State health officials are worried as the number of Montanans diagnosed with a sexually transmitted disease continues to rise.
Montana’s gonorrhea numbers — expected to total 1,500 cases in 2019 — haven’t been this high in 40 years, according to the Department of Public Health and Human Services.
Dana Fejes, the state STD/HIV program manager, said infections like syphilis and chlamydia have also seen a surge. She said that’s despite access to free prevention supplies, information on safe sex and confidential screenings.
“The reason we’re concerned is because of the serious health consequences that can occur to an individual with an STD if left untreated,” Fejes said. “... Sometimes, there are no symptoms and the infection is spread to others unknowingly.”
Having unprotected sex increases the likelihood of an STD and contracting HIV. While for some an infection could go unnoticed, others like pregnant women or people with a weak immune system could face further health complications.
Cascade and Yellowstone counties have the highest number of STDs in the state. But they’re not alone.
Gallatin County has seen a spike in chlamydia cases, according to state data. The county’s cases totaled 545 in 2018 — up from 348 in 2014. In 2018, the county had 25 cases of gonorrhea, which is on track to hit 49 cases in 2019.
Montana’s isn’t unique. According to the Centers for Disease Control and Prevention, syphilis and gonorrhea reports are the highest nationwide since 1991.
That’s left health officials and researchers searching for why — and many are looking toward the swipe-era of online dating.
The state health department announced a new public health campaign last week to raise awareness about STDs both online and in places where people can access care.
In that announcement, the state said social media is playing a role in Montana’s escalating numbers.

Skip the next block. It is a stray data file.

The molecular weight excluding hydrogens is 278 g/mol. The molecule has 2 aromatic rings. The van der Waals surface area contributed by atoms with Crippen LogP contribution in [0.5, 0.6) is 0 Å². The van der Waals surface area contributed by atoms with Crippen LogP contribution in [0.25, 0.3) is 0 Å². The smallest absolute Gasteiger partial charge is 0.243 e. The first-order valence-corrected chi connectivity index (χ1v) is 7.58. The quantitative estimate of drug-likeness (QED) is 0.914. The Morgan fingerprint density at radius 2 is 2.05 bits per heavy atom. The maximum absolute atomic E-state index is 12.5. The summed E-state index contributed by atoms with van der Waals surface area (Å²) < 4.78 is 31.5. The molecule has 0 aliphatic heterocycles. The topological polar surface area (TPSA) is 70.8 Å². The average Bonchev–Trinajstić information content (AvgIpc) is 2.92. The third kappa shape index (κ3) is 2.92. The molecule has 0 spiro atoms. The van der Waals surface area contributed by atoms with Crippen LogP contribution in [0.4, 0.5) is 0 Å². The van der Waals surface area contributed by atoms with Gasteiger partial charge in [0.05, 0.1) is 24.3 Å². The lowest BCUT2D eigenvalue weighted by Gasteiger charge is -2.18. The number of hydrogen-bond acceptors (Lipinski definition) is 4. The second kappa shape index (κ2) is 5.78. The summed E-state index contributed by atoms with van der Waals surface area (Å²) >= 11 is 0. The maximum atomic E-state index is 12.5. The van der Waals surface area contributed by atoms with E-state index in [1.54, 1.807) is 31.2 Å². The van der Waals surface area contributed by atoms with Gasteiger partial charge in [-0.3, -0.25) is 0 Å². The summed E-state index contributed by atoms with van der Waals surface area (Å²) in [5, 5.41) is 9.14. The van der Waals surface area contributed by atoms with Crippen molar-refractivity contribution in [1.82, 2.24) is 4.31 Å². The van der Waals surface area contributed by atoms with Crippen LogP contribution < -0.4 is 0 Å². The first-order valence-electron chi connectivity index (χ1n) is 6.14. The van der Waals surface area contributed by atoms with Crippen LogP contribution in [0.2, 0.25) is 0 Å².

“Social media platforms and anonymous sex have further complicated the ability to reach partners to get them tested and treated,” the state said.
Fejes said Tuesday that comes from information given to the department as officials try to track down where an infection began and who else could be sick. She said early data from those conversations show roughly 25% of Montanans diagnosed with gonorrhea or syphilis found partners online and through apps like Tinder or Bumble.
She defined “anonymous sex” as when someone doesn’t have a full name for who they’ve had sex with or just know that person by their name on social media.
“This is early data at this point, and it’s information we have not necessarily collected in the past,” Fejes said.
The role social media plays in dating — more specifically, in sexually-transmitted infections — is a relatively new topic in research.
In 2018, the Gallatin City-County Health Department finished a survey in which the department asked 107 patients who tested positive for an infection how they met their sexual partner. Of the 98 people who responded, 13 said the relationship started online. A department official at the time said that fell short to explain the county’s increase.
The year before, a study from New Mexico State University questioned “Is Social Media to Blame for the Sharp Rise in STDs?”
The report authors wrote dating apps and social media opened the door to more connections and, therefore, potential exposure to someone with an STD. However, people who already had safe sex didn’t necessarily change that when they joined online dating.
A U.K.-based study last updated in 2017 determined “the extent to which finding partners online is associated with sexual risk behavior and sexual health outcomes is unclear.”
Fejes said there’s a plethora of factors that can lead to STDs and there’s still a lot to learn.
“That may just be the new method of how partners are being found in this social media age,” she said. “It’s important for us to know where people are meeting.”
She said because wherever that is, there needs to be more education about safe sex.